This week I’ve been apart of a Motivational Interviewing training, and as I do with all my trainings and classes I take that stand out to me, I’m going to share the experience. Tomorrow is the last training day, but I’m going to end up having to leave a couple hours early, so since today was my last full day I decided it would be a good idea to share what I’ve learned.
If you have no clue what I’m talking about, don’t worry, I didn’t know what the fuck it was either. All I know was that for me and my coworker it was free, and you can never get too much training in human services.
It’s actually not really about interviewing, but it is. I feel when people see the word interviewing they immediately think about that one job they went in to get where the woman with the bright red lipstick and the blonde hair asks you to sit in front of her as she rolls off your basic “what are you strengths, what are your weaknesses, tell me about a time when you accomplished something, tell me your mother’s father’s, mother’s maiden name and sign here at the dotted line to say you consent in giving me your first born child’s left leg.”
MI is more of a form of communication. You stray away from too many questions because too many questions turns into Motivational Interrogation, and people who are struggling don’t need to be interrogated. MI focuses on encouragement and affirmation with the aim of guiding someone towards change. The belief here, which is the most important part as I see it, is that everyone has the capability to change what they want to change, that everyone has choice, and when we’re stuck sometimes we just need a little compassion to help us see our choices again.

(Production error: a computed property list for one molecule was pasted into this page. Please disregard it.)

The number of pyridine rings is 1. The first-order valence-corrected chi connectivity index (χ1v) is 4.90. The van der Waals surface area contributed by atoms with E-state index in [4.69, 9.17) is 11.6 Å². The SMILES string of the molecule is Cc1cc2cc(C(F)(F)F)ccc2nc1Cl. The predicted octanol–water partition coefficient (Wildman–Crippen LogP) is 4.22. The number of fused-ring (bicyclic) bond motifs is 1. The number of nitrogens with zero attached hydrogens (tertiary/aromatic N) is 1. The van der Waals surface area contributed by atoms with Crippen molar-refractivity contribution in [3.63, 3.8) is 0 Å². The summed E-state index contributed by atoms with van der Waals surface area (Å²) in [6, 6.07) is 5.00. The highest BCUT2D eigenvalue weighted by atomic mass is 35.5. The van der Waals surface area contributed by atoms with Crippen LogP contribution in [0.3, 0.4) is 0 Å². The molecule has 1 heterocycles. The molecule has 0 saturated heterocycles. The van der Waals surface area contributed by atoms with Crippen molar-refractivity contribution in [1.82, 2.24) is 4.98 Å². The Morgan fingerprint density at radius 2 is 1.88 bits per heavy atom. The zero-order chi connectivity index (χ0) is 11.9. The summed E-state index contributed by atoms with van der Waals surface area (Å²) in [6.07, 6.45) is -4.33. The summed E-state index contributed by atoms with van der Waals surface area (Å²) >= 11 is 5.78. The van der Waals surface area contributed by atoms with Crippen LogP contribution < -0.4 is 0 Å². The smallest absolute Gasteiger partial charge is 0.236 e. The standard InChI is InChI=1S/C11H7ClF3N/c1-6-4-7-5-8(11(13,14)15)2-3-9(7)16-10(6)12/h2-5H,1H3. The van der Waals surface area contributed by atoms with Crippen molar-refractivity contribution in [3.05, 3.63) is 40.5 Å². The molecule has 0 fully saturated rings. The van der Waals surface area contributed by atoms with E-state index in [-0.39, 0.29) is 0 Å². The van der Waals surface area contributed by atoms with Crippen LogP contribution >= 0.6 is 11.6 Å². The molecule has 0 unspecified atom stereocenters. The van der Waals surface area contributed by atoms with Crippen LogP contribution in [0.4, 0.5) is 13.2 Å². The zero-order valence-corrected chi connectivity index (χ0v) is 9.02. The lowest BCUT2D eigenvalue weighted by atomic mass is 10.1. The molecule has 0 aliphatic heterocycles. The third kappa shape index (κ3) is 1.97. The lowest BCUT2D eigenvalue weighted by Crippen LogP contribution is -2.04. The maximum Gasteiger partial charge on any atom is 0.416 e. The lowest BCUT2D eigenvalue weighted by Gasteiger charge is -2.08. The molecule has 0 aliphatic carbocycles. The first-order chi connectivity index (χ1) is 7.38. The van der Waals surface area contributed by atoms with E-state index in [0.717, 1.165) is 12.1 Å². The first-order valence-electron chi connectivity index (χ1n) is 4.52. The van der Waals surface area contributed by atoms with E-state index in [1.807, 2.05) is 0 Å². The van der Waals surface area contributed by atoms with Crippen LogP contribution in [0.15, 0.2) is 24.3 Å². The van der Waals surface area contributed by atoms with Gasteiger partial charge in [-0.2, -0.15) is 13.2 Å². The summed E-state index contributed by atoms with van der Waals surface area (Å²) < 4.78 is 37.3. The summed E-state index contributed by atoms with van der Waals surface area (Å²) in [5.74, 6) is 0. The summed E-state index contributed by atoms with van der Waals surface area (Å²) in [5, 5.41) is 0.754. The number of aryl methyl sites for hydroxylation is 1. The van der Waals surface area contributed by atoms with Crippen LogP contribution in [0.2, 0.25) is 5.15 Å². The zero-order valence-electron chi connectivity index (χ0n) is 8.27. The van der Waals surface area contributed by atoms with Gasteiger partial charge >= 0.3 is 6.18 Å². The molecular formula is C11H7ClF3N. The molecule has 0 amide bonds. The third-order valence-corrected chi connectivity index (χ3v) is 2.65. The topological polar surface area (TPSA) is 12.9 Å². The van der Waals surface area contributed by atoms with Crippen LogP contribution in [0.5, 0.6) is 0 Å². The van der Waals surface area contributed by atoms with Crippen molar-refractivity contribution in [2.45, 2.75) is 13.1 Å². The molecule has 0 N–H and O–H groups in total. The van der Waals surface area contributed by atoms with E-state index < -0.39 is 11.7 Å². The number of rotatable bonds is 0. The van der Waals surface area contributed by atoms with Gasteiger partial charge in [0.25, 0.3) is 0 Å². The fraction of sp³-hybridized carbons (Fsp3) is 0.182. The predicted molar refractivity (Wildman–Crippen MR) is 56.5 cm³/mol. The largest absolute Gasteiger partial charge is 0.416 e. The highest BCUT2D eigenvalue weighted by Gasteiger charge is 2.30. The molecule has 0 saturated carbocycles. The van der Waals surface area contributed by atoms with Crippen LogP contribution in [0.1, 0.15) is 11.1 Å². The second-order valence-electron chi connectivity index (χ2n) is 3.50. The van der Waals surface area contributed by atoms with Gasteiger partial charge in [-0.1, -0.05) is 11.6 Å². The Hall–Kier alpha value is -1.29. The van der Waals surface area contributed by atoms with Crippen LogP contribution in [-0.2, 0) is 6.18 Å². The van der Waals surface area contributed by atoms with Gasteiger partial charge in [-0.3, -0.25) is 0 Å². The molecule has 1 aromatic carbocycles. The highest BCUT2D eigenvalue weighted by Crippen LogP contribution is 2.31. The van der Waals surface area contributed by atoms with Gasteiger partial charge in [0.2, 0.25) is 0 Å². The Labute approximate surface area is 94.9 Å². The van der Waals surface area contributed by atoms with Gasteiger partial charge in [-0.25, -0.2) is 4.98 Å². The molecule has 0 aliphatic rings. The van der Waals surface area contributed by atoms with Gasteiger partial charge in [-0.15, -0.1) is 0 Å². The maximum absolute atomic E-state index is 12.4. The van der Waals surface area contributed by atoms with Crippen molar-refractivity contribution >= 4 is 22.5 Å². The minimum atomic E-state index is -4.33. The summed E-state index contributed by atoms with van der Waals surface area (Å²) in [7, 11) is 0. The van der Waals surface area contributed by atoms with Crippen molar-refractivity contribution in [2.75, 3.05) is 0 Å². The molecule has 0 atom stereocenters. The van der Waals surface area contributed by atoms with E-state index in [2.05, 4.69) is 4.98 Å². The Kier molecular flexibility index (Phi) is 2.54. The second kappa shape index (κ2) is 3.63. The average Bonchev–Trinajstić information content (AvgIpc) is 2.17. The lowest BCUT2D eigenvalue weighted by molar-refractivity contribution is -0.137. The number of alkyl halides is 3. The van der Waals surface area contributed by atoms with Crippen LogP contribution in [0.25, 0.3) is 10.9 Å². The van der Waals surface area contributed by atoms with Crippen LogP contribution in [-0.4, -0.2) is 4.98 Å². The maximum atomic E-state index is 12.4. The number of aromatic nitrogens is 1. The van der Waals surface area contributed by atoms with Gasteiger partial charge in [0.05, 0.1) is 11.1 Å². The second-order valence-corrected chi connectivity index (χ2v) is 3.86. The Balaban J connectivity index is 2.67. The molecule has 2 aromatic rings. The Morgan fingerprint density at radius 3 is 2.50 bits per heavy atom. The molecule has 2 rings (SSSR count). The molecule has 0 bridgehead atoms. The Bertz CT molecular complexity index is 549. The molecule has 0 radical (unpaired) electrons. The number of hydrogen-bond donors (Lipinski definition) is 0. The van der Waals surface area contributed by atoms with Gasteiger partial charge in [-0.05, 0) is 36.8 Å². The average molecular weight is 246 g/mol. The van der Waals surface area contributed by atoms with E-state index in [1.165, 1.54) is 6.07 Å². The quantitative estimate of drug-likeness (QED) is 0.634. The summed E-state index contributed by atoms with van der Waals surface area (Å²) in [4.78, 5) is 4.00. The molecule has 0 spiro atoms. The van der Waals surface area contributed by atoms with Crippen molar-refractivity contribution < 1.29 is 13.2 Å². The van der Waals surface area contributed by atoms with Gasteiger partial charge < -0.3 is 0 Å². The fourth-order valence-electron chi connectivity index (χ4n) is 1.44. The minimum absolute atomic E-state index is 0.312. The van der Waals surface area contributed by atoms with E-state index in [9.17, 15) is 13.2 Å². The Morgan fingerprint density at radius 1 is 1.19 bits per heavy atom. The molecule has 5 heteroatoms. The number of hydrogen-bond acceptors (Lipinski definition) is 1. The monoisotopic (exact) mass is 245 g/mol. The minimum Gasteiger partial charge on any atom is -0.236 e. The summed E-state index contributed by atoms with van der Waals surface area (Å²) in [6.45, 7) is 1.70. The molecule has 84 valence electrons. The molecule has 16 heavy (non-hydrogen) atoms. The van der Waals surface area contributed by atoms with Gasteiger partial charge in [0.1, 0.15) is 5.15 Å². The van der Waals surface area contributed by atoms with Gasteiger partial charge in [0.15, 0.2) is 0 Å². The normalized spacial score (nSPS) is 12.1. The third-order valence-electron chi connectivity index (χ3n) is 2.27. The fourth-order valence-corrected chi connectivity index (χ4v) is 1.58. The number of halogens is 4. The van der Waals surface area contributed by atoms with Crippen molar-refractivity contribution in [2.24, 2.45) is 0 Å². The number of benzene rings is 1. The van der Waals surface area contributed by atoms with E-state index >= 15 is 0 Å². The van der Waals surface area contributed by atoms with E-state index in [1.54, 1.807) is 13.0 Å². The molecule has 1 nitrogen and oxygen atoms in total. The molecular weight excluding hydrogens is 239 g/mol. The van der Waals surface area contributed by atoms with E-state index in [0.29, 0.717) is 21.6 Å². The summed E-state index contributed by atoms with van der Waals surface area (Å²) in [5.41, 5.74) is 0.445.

It’s also about focus. You all know my focus is shit, so you could imagine my grief in training myself to not wander off or black out during role plays. But, I learned when I did focus in all my energy in listening to the words someone was saying, so I could “reflect” back what they were saying, I found I was interested enough in what the person was saying to keep my attention.
I still hate Role Plays though. Nothing will ever change that. They were created by the devil.
By reflecting, I essentially mean interpreting–in a sense. For example, one guy in a role play said, as we focused on change talk, “one thing I’d like to change about myself is to be more extroverted” so my response was “it sounds like you want to make more connections with people”. I was right. It was a guess, but it was an educated one. And this is why MI is both extremely useful and extremely difficult at times.
In MI, you phrase your sentences with “It sounds like” or “So you . . .” or “It seems to you that” or “You’re feeling . . .”. You’re encouraged not to inflect your voice at the end of your phrases so as to make sure it doesn’t sound like a question, which is even harder to do when you speak English and are used to the fail-safe of counseling: asking only questions.
And at first, it feels like you’re telling someone how they feel. This was a reservation I and many others in the room felt. But the more you practice, the less invasive you feel. Instead, you start to get a bit of an intuition on how someone is feeling. If you’re wrong, they’ll correct you. Then you can say “oh, then tell me more about . . .”.
I’ve experienced the opposite of MI from an LCSW at the hospital. She blabbered on about herself, about how I need to change my mindset and about how depressed I apparently was. She needs this training like a hog needs slop.